Book Image

Mastering Linux Kernel Development

By : CH Raghav Maruthi
Book Image

Mastering Linux Kernel Development

By: CH Raghav Maruthi

Overview of this book

Mastering Linux Kernel Development looks at the Linux kernel, its internal arrangement and design, and various core subsystems, helping you to gain significant understanding of this open source marvel. You will look at how the Linux kernel, which possesses a kind of collective intelligence thanks to its scores of contributors, remains so elegant owing to its great design. This book also looks at all the key kernel code, core data structures, functions, and macros, giving you a comprehensive foundation of the implementation details of the kernel’s core services and mechanisms. You will also look at the Linux kernel as well-designed software, which gives us insights into software design in general that are easily scalable yet fundamentally strong and safe. By the end of this book, you will have considerable understanding of and appreciation for the Linux kernel.
Table of Contents (19 chapters)
Title Page
About the Author
About the Reviewer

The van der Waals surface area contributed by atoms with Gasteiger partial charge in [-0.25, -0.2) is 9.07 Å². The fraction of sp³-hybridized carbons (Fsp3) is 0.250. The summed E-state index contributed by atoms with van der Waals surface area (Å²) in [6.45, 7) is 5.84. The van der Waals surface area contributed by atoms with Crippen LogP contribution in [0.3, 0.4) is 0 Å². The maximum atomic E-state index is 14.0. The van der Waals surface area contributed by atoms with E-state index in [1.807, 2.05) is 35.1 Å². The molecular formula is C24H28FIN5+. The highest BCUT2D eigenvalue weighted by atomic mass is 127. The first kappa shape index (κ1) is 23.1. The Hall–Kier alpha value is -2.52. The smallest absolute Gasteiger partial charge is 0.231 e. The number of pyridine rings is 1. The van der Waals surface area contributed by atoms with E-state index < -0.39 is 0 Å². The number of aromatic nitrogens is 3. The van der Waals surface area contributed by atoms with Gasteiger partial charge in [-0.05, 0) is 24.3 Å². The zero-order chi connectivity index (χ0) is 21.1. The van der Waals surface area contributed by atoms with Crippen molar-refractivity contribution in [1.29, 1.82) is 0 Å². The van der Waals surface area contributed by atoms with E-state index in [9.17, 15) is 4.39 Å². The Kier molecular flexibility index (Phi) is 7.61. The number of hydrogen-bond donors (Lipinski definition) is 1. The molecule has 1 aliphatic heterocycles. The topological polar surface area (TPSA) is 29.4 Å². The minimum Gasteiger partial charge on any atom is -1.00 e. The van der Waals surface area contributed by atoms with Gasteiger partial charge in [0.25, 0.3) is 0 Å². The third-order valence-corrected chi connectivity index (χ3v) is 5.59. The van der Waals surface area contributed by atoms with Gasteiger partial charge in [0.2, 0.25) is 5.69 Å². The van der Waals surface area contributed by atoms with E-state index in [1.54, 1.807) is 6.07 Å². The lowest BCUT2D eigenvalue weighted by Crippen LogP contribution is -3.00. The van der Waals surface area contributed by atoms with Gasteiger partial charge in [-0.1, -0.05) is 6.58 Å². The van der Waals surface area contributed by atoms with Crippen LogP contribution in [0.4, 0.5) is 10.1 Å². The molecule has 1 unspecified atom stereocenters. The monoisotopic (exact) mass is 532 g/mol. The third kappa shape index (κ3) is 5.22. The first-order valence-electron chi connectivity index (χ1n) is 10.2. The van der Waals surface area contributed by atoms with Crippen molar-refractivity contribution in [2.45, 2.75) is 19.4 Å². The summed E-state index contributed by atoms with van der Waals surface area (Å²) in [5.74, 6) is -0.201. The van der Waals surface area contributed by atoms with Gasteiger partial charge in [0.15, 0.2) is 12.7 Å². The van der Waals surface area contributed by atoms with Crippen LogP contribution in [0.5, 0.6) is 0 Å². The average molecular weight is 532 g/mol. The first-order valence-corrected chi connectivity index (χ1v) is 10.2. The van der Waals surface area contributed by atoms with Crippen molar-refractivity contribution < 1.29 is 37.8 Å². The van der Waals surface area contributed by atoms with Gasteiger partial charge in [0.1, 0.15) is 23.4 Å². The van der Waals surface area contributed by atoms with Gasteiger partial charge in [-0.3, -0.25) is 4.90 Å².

Customer Feedback

Process address space

The following diagram depicts the layout of a typical process address space in Linux systems, which is composed of a set of virtual memory segments:

Each segment is physically mapped to one or more linear memory blocks (made out of one or more pages), and appropriate address translation records are placed in a process page table. Before we get into the complete details of how the kernel manages memory maps and constructs page tables, let's understand in brief each segment of the address space:

  • Stack is the topmost segment, which expands downward. It contains stack frames that hold local variables and function parameters; a new frame is created on top of the stack upon entry into a called function, and is destroyed when the current function returns. Depending on the level of nesting of the function calls, there is always a need for the stack segment to dynamically expand to accommodate new frames. Such expansion is handled by the virtual memory manager through page faults...